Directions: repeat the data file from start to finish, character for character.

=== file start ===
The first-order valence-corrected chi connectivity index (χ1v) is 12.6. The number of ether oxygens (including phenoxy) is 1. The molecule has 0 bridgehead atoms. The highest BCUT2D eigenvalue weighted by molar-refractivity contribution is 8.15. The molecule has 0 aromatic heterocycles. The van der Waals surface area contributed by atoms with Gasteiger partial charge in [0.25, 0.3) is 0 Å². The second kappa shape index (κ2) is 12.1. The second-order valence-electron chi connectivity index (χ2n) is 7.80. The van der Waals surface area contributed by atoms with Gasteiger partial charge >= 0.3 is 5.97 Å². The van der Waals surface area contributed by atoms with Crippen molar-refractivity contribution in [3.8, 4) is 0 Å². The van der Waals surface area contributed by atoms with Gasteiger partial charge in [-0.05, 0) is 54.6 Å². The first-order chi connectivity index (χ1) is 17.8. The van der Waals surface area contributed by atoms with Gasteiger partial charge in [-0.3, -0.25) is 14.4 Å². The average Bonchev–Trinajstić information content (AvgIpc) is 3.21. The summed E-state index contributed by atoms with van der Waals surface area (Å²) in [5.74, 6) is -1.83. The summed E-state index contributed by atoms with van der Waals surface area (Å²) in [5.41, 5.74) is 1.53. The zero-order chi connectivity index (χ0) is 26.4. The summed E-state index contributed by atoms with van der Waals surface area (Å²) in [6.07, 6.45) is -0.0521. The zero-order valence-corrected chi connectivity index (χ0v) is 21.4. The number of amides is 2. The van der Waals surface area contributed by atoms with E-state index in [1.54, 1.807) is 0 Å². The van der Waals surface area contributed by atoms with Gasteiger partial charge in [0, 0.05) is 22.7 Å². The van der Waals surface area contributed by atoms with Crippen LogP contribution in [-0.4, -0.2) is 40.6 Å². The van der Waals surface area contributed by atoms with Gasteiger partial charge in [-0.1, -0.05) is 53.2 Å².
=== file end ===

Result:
The first-order valence-corrected chi connectivity index (χ1v) is 12.6. The number of ether oxygens (including phenoxy) is 1. The molecule has 0 bridgehead atoms. The highest BCUT2D eigenvalue weighted by molar-refractivity contribution is 8.15. The molecule has 0 aromatic heterocycles. The van der Waals surface area contributed by atoms with Gasteiger partial charge in [0.25, 0.3) is 0 Å². The second kappa shape index (κ2) is 12.1. The second-order valence-electron chi connectivity index (χ2n) is 7.80. The van der Waals surface area contributed by atoms with Gasteiger partial charge >= 0.3 is 5.97 Å². The van der Waals surface area contributed by atoms with Crippen molar-refractivity contribution in [3.8, 4) is 0 Å². The van der Waals surface area contributed by atoms with Gasteiger partial charge in [-0.05, 0) is 54.6 Å². The first-order chi connectivity index (χ1) is 17.8. The van der Waals surface area contributed by atoms with Gasteiger partial charge in [-0.3, -0.25) is 14.4 Å². The average Bonchev–Trinajstić information content (AvgIpc) is 3.21. The summed E-state index contributed by atoms with van der Waals surface area (Å²) in [5.74, 6) is -1.83. The summed E-state index contributed by atoms with van der Waals surface area (Å²) in [5.41, 5.74) is 1.53. The zero-order chi connectivity index (χ0) is 26.4. The summed E-state index contributed by atoms with van der Waals surface area (Å²) in [6.07, 6.45) is -0.0521. The zero-order valence-corrected chi connectivity index (χ0v) is 21.4. The number of amides is 2. The van der Waals surface area contributed by atoms with E-state index in [1.54, 1.807) is 0 Å². The van der Waals surface area contributed by atoms with Gasteiger partial charge in [0, 0.05) is 22.7 Å². The van der Waals surface area contributed by atoms with Crippen LogP contribution in [-0.4, -0.2) is 40.6 Å². The van der Waals surface area contributed by atoms with Gasteiger partial charge in [-0.1, -0.05) is 53.2 Å².